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Catch Up

Routine checkups you might have missed in 2020.


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Our focus shifted in 2020. We paid extra attention to washing our hands, buying the right masks and social distancing. But in staying home as much as possible, we might have missed some of our important routine health checkups. As we start the new year, here’s a reminder of routine checkups you’ll want to catch up on.

Annual physical exam

Physical exams are a good preventive measure that helps your doctor screen for health issues and find them early — when they’re easier to treat. It’s also a way to set a baseline to measure future health issues against. During a physical exam, your doctor will take your height and weight, as well as your blood pressure, heart rate and temperature. Your doctor will also check your heartbeat and lung functions, which may help diagnose issues such as an irregular heartbeat or lung disease.

Don’t forget to ask questions. And if you are unsure about a change in your health, you shouldn’t wait until your annual checkup to ask your doctor about it.

Mammograms

Mammography is a type of breast imaging we use to detect breast cancer early, before symptoms become obvious. Mammograms can also detect benign (noncancerous) breast disease such as cysts and lumps.

Early diagnosis of breast cancer leads to better outcomes. Regular mammograms are vital to catching the disease before it spreads and becomes more difficult to treat.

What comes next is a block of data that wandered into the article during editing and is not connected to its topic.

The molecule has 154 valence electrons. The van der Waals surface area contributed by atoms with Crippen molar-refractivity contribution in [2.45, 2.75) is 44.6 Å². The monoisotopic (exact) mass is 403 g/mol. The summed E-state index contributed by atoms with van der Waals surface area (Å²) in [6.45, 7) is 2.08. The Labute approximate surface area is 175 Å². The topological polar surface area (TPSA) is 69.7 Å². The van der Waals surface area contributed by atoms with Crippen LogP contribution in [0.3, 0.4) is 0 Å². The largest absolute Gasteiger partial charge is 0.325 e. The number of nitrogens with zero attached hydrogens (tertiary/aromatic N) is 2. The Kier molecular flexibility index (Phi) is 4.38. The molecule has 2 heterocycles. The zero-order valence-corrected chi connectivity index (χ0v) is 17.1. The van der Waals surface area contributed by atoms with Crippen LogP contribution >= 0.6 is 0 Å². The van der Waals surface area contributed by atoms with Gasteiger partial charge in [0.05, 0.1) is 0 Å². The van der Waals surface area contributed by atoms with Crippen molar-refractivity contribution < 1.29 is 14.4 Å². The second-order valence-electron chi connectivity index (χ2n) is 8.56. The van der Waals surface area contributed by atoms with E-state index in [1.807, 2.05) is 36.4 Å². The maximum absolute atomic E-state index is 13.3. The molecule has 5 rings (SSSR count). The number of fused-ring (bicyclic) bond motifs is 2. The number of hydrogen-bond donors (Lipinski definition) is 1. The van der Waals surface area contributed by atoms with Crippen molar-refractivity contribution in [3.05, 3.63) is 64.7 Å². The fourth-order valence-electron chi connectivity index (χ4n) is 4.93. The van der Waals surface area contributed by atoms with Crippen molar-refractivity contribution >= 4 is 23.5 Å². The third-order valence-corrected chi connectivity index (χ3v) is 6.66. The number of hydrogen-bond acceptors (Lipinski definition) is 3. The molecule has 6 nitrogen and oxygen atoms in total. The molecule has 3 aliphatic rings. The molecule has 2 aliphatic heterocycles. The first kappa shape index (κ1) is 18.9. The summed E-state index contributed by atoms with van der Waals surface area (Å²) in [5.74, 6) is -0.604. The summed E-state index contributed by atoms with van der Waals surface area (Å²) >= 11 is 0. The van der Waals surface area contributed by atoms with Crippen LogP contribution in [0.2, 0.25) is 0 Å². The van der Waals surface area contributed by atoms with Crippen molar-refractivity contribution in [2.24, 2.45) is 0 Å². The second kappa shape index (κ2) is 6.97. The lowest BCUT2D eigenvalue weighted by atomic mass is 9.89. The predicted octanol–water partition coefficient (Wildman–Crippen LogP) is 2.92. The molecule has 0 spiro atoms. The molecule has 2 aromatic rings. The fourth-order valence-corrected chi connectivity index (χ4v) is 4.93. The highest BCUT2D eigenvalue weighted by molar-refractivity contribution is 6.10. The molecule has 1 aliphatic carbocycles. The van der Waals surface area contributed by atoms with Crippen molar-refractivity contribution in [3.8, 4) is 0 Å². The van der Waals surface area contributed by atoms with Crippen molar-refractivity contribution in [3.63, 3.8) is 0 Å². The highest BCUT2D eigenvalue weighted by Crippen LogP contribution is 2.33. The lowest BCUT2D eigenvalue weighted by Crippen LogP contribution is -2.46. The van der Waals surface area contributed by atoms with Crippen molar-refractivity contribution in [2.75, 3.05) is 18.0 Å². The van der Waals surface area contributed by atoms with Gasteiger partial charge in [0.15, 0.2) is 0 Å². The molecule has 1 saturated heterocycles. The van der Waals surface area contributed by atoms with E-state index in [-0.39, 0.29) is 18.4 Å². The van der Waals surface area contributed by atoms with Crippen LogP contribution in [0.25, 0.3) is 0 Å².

Pap smear

Pap smears can catch precancerous changes in the cervix and are recommended for all sexually active women older than 21. Once women reach their 30s, and after three consecutive yearly tests produce normal results, the test can be repeated every three to five years. Ideally, it should be combined with the HPV test.

Vaccinations for children

Without vaccinations, your children won’t be able to attend school in the new academic year.

In 2017, Pennsylvania changed its guidelines surrounding vaccines and school attendance. Under the revised directives, parents have just five days from the first day of school to have their children vaccinated. Otherwise, they will no longer be able to send their children to public school.

There is a bit of flexibility with this rule, however, if your child’s doctor provides a note that outlines when the vaccines will be given.

Eye examination

You might think that if you are healthy and not having any vision issues, there’s no need to visit your eye doctor. But everyone, no matter their age or how healthy they think they are, should have an annual eye examination.

If you’re experiencing any of the following issues, be sure to see your eye doctor: blurry vision or seeing double; trouble reading signs or books; pain or redness of the eye that doesn’t go away; feeling pressure in your eye; seeing spots or floaters; or loss of peripheral or side vision.

Dental checkup and cleaning

To keep your gums and teeth healthy, a visit to the dentist every six months is important. At regular dental visits, the dentist will check for cavities, plaque and tartar on your teeth. Your gums will also be checked. Teeth cleaning is another aspect of dental visits.

Most patients also go through an X-ray to check the roots of their teeth. This gives the dentist an opportunity to understand what’s really happening in the patient’s mouth. If needed, further oral care is recommended.

If you notice a change in your health, ask your doctor to address it as soon as possible so you can catch it early to increase your chances of successful treatment.

Dr. Dana Jackson is a radiologist at Geisinger in Lewistown.

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